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Introduction

This document shows a simple way to configure sudo on Mageia.

The benefits of using sudo are:

  1. Accountability and tracking of usage and commands executed: sudo access is logged.
  2. Simplifies management of privileged root access.
  3. You do not have to share the root password with all the admin users but can still allow privileged root access as needed.

Step 1: Ensure that you have sudo installed (and if not install it)

Check if the sudo RPM is installed:

$ rpm -q sudo > /dev/null && echo sudo is installed || echo sudo NOT installed
sudo is installed

If you see the message "sudo is NOT installed" then you will need to install it (as root), for example:

# /usr/sbin/urpmi sudo

Step 2: Configure sudo

It is possible to configure sudo in many ways. You can, for example, enable specific commands for specific groups or users.

Here, we will simply configure sudo so that any user in the wheel group is allowed to use sudo to get root privilege.
When a user who is a member of the wheel group runs a sudo command, e.g. /bin/sudo -i, they will be prompted to type in their own password.
This improves security by ensuring a password is needed to gain root privilege.

The sudo configuration file can be edited using the visudo command.
However, we can avoid having to edit the long and complex sudo configuration file to enable the wheel group by simply (as root) running the following:

  # Create file /etc/sudoers.d/01wheel to enable members of wheel group to access root via sudo
  # (copy & paste, run as root)

  echo "%wheel ALL=(ALL)  ALL" > /etc/sudoers.d/01wheel
  chmod 440 /etc/sudoers.d/01wheel

  # end copy & paste

A detailed explanation of why files in the directory /etc/sudoers.d/ are named the way the are can be found in the manual page for the sudoers file:

$ man sudoers   

In order to find the explanation, while running "man sudoers", search for "etc/sudoers.d" by typing: /etc/sudoers.d

Step 3: Add users to the wheel group to allow them to have root privilege

It is much simpler to manage the list of users allowed root access by simply adding or removing them from a group.
Historically, the wheel group has been used for this on Unix and Unix like systems.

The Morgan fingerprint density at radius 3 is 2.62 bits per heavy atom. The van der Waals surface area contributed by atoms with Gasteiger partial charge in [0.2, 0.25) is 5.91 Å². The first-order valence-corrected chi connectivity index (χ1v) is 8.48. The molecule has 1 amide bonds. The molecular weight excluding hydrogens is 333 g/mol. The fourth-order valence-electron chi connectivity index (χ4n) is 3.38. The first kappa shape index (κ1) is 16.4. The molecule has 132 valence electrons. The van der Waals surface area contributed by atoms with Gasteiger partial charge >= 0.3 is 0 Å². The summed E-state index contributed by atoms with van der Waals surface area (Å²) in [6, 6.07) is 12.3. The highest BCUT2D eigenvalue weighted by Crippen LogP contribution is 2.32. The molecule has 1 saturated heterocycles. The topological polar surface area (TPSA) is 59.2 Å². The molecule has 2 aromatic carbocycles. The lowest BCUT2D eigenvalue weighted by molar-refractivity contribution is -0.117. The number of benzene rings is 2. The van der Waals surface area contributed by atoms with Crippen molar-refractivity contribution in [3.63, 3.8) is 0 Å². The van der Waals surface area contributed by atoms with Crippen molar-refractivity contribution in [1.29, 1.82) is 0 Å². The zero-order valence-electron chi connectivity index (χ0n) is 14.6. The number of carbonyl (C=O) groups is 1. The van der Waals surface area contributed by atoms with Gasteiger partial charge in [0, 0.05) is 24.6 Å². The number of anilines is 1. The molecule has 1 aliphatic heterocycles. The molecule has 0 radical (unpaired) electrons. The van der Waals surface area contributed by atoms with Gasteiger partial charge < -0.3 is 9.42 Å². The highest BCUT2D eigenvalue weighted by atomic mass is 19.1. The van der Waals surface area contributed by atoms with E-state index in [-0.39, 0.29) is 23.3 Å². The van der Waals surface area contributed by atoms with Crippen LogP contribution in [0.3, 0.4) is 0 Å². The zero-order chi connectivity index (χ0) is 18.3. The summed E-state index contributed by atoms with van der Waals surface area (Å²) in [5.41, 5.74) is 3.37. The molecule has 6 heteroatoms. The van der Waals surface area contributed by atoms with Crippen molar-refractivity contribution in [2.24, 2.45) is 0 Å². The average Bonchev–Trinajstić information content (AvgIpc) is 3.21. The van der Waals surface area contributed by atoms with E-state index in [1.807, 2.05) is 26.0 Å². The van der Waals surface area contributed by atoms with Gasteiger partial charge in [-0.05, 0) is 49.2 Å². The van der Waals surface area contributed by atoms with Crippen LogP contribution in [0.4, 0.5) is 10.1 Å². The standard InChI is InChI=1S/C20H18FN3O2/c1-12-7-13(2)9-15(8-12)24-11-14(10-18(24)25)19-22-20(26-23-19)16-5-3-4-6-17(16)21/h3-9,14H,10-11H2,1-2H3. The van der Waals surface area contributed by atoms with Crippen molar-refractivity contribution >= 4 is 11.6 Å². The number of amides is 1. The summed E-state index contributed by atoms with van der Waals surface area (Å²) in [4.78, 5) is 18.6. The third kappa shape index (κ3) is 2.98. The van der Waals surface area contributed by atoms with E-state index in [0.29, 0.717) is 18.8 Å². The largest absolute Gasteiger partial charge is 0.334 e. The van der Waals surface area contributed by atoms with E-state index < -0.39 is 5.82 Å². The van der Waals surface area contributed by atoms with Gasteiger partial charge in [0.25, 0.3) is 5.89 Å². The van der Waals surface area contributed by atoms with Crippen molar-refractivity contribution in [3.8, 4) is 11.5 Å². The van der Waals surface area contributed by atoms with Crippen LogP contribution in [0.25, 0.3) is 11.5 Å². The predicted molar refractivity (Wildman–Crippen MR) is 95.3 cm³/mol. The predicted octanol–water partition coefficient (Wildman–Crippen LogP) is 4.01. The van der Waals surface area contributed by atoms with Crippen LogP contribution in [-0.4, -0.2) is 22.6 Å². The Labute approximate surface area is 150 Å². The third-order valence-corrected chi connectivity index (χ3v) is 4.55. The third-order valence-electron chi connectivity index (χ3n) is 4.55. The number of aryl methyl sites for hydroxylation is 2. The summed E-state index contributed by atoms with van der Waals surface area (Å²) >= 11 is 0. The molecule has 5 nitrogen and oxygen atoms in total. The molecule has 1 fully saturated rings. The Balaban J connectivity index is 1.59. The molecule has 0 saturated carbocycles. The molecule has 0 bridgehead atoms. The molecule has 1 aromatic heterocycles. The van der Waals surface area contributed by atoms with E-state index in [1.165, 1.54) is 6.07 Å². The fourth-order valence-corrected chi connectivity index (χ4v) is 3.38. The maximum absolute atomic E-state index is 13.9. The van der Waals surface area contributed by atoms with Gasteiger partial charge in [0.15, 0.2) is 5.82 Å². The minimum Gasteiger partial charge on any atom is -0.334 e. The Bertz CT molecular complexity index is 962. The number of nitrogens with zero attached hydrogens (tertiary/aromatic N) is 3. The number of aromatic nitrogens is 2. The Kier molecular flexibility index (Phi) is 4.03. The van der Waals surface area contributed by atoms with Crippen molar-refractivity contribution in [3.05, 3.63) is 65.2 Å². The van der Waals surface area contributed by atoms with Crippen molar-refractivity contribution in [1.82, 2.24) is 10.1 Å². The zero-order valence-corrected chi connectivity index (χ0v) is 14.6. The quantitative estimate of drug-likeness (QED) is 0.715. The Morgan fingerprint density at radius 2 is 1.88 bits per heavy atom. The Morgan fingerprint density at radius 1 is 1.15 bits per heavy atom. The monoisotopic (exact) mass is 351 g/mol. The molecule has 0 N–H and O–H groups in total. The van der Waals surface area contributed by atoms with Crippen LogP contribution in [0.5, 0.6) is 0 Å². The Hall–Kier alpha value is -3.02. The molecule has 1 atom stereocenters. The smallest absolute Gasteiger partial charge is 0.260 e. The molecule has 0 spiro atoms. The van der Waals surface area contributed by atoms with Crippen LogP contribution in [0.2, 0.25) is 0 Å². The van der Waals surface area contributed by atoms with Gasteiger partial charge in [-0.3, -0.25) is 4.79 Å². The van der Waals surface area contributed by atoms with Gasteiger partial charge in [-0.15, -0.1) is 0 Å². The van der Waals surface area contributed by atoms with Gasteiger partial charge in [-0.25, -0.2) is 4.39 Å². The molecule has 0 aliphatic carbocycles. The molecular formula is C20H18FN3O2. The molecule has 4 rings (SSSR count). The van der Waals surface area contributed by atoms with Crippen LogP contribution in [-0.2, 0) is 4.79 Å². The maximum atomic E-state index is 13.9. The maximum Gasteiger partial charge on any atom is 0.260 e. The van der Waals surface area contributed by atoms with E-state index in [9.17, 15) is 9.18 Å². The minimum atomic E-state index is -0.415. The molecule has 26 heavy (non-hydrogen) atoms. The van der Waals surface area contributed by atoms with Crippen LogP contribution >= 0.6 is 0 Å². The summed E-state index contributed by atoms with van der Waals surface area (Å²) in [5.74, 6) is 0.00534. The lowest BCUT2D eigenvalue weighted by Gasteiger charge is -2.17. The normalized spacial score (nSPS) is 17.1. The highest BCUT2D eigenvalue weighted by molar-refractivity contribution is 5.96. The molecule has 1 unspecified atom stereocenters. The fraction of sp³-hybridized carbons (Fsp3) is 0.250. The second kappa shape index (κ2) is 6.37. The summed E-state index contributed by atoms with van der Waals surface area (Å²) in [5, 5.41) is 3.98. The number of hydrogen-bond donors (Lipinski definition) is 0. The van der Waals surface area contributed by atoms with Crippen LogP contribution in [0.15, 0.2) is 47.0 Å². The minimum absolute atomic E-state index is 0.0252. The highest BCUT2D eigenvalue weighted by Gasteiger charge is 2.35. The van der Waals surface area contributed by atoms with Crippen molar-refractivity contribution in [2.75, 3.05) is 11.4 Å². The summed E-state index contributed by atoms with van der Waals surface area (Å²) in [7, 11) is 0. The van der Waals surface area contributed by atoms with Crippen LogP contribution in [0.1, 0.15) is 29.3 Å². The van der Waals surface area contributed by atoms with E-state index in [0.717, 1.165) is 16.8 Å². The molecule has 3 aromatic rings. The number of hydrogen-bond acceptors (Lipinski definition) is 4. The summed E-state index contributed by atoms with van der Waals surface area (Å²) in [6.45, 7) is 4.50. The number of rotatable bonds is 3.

You can add users to a group in (at least) two ways:

  • Using the Mageia Control Center:

System -> Manage users on System -> select user -> Edit -> for each user, select groups and add a tick to the "wheel" group entry

  • Using command-line interface:

Edit /etc/group and update the entry for wheel by adding the names of the users as a comma delimited list on the entry for wheel.
In the following example, we will add users: ken and dennis to the wheel group.

Change:

wheel:x:10:

To:

wheel:x:10:ken,dennis

Step 4: Newly added users to the wheel group may need to logout and login again

If a user who was newly added to the wheel group was also logged in at the same time they were added to the wheel group then they need to logout and login again for their sudo access to function.

Using sudo

Having installed and configured sudo as shown here, users who are members of the wheel group can use sudo to run privileged root commands.

Example 1 - to install all pending updates:

[ken@google.com ~] $  /bin/sudo /usr/sbin/urpmi --auto-update
[sudo] password for ken:

Example 2 - start a root shell

[dennis@att.com ~] $ /bin/sudo -i
[sudo] password for dennis:
[root@att.com ~] # 

Here, sudo's "-i" option causes the shell to start as if root had logged in (and has root's environment set).
Hence, the prompt is now a root prompt and if run in a Gnome Terminal, the tab will have "root@att.com".

Tips

tip 1: avoid using root

Avoid using the root account as much as possible.
If you really need root privilege then use it but it's more secure to avoid unnecessary use of the root account.

tip 2: with tabbed terminal, keep one tab for root

If you use a tabbed terminal (eg like Gnome Terminal) it's handy to open 1 tab as a root shell and other tabs as non-root.
This saves switching in and out of root because you can simply select which terminal tab you want to work in.

tip 3: always use full pathname for commands prompting for passwords

Instead of using the command sudo, make habit to use the command /bin/sudo. (This also applies to using /bin/su instead of just su.)

Why? For any command that causes a password prompt, using a full path is a more secure (than just the command name).

A technique used by hackers is to exploit your trust that when you type sudo you believe you are running the real sudo.
If a hacker can gain access to your account, then your $PATH can be modified to run a spoofed sudo which captures your typed password, prints an error message, and then execs the real sudo.
The user thinks "Oh, I miss-typed the password. I'll type it again".

tip 4: monitor sudo usage

The sudo logfile is /var/log/sudo.log.

Take a look at the logfile from time to time to understand what is "normal" sudo activity on your system. Notice the date/time and TTY values in the log. Pay attention to odd or unusual log entries. For example, sudo executed at a time when you were not using the machine or from a TTY not normally used.

Links

Wikipedia http://en.wikipedia.org/wiki/Sudo
sudo in a nutshell http://www.sudo.ws/sudo/intro.html
sudo sandwich http://xkcd.com/149/
Ken Thomson http://en.wikipedia.org/wiki/Ken_Thompson
Dennis Ritchie http://en.wikipedia.org/wiki/Dennis_Ritchie